But many of the proposed changes—like requiring providers to respond to patients' record requests in 15 days and restructuring how to verify patient identities—will require hospitals to revisit procedures for sharing records and maybe even hire new staffers to avoid creating more burden for those workers.
"There's a lot of process changes," said Randi Seigel, an attorney and partner in Manatt Health.
Robert Tennant, director of health information technology policy at the Medical Group Management Association, said that providers usually give patients access to their health information as quickly as possible. But it can be challenging to do that when patient data is stored in multiple locations.
For example, paper records might be stored across multiple practice locations or "in storage lockers across town," Tennant said.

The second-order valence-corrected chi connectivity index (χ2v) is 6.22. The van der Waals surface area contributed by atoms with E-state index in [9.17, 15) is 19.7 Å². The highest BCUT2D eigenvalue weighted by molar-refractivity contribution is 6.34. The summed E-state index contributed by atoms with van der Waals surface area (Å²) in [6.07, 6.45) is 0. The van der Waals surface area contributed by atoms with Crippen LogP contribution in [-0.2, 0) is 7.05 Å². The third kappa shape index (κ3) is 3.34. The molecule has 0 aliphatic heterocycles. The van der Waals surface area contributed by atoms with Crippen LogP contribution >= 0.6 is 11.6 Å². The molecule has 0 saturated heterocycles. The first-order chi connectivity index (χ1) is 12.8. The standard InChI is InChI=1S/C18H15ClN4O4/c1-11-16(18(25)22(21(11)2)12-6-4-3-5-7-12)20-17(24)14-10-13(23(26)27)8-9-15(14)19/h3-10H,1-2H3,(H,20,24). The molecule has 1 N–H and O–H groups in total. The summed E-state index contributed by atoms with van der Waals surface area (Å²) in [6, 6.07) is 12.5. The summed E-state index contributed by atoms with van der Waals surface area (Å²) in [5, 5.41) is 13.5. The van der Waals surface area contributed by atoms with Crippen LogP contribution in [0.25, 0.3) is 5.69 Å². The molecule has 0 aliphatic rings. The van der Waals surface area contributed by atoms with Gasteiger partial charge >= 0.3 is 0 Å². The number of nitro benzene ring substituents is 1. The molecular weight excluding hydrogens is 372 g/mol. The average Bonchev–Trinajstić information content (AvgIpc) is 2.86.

"We like the option of having a little more time," he said.
That's partly why group practices balked at HHS' proposal to force providers to post their fees for processing requests for patient health information, since such requests are often handled on a case-by-case basis, which could make it difficult to create a fee schedule. Tennant said HHS needs to give patients access to their data without creating more burden for providers.
To prepare for the final regulations, Seigel suggested hospitals ensure health information management or medical records departments have enough staff to review and respond to patient requests within the required 15-day window and IT systems are up-to-date so they can hook up to third-party apps, as well as educating staff on possible changes.
"This recent shift … to thinking more about sharing (data) and not erring on the side of protecting is a very significant shift in the mindset of a provider," she said.
The public comment period for the HIPAA proposed rule closes in February.